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March 29, 2016

Tiger Global Vs Ratan Tata: Who Will Indian VCs Follow?

As Tiger Global and various international investors step on the brake at their investment vehicles, there is one class of investor - Family Offices - that is stepping on the accelerator.

Using data from the Venture Intelligence PE/VC Deals Database, we looked at VC deals (including Growth Capital investments of over $20 million in tech startups) over the last twelve months – in two distinct halves. The first half of the Indian fiscal year - April 2015 to September 2015 - things were quite rosy all around and all kinds of international investors - from Hedge Funds (with colorful names) to European & Russian Billionaires - pouring capital into Indian startups. With the next six months witnessing a cooling off in investment activity (at least when compared to the first half of 2015), Venture Intelligence dove into the data to find which class of investors braved ahead and which took their cues from the nervousness flowing in from Silicon Valley.

Investment activity of Hedge Funds and related investors (ie typically public markets focused)  – including key Flipkart backer Tiger Global (which made 5 investment in the latest 6 months vs 18 in the previous 6 months) - was down the most: as much as 67%. Hedge Funds which followed Tiger into the Indian start-up land - names like Steadview Capital, Falcon Edge Capital, etc. – went completely missing post October 2015. Corporate VCs – like Qualcomm Ventures (4 investments in the latest 6 months vs 9 in the previous 6 months), Nokia Growth Partner (0 vs 3), etc. – have also slowed down significantly (by 44%).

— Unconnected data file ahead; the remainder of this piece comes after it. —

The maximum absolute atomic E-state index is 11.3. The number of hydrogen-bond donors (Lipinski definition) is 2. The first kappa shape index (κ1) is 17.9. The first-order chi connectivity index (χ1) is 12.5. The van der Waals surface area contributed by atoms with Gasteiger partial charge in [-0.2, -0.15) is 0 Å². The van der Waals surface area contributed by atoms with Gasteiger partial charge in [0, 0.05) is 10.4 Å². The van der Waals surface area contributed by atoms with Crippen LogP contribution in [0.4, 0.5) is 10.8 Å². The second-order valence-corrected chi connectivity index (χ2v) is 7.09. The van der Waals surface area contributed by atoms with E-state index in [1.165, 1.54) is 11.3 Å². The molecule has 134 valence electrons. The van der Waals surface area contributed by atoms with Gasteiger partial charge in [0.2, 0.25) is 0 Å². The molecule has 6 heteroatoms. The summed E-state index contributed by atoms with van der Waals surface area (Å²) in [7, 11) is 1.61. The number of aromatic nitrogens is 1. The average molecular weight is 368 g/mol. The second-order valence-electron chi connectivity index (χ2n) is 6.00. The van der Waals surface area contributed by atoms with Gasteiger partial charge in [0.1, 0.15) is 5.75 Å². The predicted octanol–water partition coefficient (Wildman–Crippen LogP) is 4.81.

At the other end of the spectrum, the Family Office category has been up the most – as much as 38%. This segment of investors,  led by names such as Ratan Tata (12 vs 7), Ronnie Screwvala (6 vs 2) and various Infosys Co-Founders, who were already quite active in the first half, stepped on the accelerator pedal in the second half.

Interestingly, among traditional Venture Capital funds, India-dedicated funds - which have raised money to be deployed only in India, like Sequoia Capital India (16 deals vs 31) and Accel India (17 vs 27) - slowed down their investment activity (down 36%) more compared to Foreign VCs (down 22%).  Among foreign funds (which have a choice to deploy their capital in geographies other than India as well), Japanese Early Stage VCs like Beenos Partners (7 deals vs 5 deals) and M&A Partners (5 vs 4) stepped up their pace.


Angel Investment Networks and Super Angels as well as the Impact Investors / Social VC segments maintained about the same pace of the investments across both periods. In fact, the recent 6 months has witnessed the entry of several more independent angels - making their first set of investments as professional investors – into the Indian start-up ecosystem. The period has also witnessed Impact Investors leading rounds at online services and E-Commerce companies – for example, Aspada Investments led a $5 million round for entry level jobs marketplace Aasaanjobs with existing financial VCs in the company (IDG Ventures India and Inventus Capital) co-investing.

Looking Ahead

Will Hedge Funds and Family Offices continue swimming in opposite directions in the months ahead? And, who will the Financial VCs – who provide the bulk of the capital for Indian start-ups - follow: Tiger Global and Russian Billionaires or Ratan Tata and Nandan Nilekani?

Coverage of the Venture Intelligence "Changing Investor Mix" Study on ET-Now's Startup Central Show:


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